Since parenting practices in general are assumed to be motivated by parents’ desires for promoting positive outcomes and preventing negative outcomes for their children, it is reasonable to suggest that parents’ focus on promotion versus prevention will influence the feeding practices they apply. Our results lend partial support to this assumption. Moreover, according to our findings, promotion focused strategies seem to be associated with increased consumption of healthy food items and decreased consumption of unhealthy ones. Thus, one implication from this study might be to encourage parents to use promotion focused strategies in food-related interactions with their children. However, further research on the drivers of various parental feeding practices is warranted, as this will increase our understanding of why and when different strategies are applied. Understanding such drivers, or underlying motivations, of parental food-related behaviors may offer new insights needed to develop more effective nutrition interventions tailored at parents and their children.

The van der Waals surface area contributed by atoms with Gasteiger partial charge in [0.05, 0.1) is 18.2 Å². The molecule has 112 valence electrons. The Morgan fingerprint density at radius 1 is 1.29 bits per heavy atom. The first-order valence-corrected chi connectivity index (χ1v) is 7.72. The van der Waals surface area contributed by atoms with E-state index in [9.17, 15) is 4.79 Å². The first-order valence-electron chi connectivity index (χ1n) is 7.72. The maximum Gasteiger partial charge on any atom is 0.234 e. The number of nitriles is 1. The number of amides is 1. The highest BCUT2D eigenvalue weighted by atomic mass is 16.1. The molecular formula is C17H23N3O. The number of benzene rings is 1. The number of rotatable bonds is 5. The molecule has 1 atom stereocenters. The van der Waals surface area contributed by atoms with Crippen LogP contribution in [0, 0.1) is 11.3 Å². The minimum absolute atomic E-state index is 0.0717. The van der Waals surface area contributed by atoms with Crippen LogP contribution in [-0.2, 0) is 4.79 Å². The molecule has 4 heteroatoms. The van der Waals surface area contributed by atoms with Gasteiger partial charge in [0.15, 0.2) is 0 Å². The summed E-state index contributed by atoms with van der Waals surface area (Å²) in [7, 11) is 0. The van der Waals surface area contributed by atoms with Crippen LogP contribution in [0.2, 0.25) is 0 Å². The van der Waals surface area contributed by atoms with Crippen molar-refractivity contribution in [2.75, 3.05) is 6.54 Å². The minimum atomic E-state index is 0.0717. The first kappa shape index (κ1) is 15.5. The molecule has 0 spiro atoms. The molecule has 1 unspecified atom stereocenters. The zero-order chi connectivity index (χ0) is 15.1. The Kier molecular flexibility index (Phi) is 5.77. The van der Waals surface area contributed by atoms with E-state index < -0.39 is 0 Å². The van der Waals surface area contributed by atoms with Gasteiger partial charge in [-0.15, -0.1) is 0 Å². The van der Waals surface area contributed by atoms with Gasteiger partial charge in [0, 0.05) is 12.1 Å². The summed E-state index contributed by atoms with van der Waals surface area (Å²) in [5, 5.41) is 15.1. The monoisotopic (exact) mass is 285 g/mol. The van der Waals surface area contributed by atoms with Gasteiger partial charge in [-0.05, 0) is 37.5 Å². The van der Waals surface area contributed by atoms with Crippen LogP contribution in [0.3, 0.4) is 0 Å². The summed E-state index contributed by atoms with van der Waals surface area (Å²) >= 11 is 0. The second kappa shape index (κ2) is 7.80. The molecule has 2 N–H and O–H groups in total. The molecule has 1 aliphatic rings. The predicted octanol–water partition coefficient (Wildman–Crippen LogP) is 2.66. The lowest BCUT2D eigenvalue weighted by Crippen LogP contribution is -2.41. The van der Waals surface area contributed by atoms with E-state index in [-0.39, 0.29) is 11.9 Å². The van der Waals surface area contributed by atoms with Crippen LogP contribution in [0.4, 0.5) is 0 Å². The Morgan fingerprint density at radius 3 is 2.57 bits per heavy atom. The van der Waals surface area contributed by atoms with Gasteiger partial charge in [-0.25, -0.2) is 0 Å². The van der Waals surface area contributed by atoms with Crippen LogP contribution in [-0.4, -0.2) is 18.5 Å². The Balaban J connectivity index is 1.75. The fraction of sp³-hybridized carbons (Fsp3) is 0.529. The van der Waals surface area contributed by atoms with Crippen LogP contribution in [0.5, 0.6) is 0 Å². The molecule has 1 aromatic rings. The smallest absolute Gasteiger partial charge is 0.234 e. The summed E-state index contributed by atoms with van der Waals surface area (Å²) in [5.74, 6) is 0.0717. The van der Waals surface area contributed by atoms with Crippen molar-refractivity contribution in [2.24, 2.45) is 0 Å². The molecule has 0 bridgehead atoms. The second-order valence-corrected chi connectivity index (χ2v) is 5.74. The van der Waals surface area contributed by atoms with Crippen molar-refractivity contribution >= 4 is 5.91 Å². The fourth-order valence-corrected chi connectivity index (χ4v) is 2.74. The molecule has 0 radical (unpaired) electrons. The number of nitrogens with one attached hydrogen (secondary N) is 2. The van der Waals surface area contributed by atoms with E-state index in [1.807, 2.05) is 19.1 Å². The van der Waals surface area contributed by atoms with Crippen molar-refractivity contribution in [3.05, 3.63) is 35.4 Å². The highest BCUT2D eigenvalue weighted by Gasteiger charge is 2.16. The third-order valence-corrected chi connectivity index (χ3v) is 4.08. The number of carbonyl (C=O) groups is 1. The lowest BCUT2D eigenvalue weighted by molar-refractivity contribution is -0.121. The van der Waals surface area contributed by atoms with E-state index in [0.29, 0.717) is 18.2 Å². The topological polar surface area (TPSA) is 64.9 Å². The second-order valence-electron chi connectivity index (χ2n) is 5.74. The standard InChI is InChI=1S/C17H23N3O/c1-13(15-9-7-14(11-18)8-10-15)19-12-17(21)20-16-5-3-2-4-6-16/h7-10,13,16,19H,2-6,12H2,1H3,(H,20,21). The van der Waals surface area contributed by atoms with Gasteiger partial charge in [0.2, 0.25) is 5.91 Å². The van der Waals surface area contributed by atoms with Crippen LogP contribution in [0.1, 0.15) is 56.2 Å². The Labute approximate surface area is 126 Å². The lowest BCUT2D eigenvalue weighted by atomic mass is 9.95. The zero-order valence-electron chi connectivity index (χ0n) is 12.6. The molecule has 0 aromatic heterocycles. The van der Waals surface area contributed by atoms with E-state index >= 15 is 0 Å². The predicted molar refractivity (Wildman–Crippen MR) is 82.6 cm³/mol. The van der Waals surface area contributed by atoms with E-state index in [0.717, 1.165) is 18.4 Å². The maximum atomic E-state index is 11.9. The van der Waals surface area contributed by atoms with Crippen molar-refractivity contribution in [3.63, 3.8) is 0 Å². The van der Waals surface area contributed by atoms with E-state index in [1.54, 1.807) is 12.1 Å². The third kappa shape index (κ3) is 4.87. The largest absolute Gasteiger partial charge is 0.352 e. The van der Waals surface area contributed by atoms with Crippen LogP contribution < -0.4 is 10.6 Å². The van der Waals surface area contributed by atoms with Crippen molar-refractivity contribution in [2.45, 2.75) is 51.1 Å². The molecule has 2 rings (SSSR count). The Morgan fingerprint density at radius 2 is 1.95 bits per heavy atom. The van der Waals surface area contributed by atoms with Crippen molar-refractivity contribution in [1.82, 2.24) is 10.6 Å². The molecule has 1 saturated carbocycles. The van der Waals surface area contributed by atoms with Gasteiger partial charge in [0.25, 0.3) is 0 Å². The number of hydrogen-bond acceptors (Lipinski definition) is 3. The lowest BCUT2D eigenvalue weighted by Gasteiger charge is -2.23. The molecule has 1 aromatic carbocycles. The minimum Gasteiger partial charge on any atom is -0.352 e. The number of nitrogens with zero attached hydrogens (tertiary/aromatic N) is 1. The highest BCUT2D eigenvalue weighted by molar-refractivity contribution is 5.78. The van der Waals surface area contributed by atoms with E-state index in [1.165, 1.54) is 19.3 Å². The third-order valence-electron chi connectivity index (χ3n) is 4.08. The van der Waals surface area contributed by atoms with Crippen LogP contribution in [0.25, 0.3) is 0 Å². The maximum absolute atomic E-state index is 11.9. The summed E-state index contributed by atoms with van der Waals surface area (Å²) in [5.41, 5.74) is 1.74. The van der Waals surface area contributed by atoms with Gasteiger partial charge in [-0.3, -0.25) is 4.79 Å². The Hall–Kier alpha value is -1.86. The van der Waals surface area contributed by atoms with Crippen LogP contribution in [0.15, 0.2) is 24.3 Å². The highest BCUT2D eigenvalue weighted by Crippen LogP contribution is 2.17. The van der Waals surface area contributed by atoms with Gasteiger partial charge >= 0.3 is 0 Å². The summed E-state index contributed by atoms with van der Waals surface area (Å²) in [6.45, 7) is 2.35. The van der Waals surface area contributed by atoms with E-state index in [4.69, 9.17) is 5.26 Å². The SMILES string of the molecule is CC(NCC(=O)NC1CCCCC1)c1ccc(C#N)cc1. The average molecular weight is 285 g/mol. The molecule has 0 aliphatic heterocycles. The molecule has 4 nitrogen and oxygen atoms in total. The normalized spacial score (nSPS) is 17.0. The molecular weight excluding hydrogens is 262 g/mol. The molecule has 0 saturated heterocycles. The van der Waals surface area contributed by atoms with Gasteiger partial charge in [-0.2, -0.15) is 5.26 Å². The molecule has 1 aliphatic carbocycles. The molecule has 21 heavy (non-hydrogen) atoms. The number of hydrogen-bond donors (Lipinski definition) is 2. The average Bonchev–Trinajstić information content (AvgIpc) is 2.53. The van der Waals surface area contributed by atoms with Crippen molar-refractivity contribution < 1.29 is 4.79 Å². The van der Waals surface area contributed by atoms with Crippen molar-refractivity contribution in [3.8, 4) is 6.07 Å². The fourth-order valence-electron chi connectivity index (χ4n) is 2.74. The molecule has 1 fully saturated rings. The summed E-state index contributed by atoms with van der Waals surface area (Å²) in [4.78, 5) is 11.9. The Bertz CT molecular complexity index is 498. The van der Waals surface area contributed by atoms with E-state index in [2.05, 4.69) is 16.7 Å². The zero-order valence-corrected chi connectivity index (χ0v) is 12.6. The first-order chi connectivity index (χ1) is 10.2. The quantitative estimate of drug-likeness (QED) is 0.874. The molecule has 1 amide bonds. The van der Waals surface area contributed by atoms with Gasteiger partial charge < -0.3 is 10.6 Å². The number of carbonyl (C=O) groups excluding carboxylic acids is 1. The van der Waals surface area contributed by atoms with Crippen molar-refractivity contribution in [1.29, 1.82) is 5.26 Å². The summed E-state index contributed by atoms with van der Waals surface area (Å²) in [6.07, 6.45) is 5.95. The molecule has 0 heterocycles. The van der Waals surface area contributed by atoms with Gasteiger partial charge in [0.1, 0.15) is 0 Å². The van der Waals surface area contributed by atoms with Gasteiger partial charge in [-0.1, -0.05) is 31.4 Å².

Conflict of Interests

The authors declare that there is no conflict of interests regarding the publication of this paper.

Acknowledgments

This work was funded by the University of Stavanger. The authors would like to thank participating schools, students, and parents. Moreover, they would like to thank Renaa Matbaren and Kino1 for their generous donation of a free restaurant meal and free movie tickets for a lottery among participants.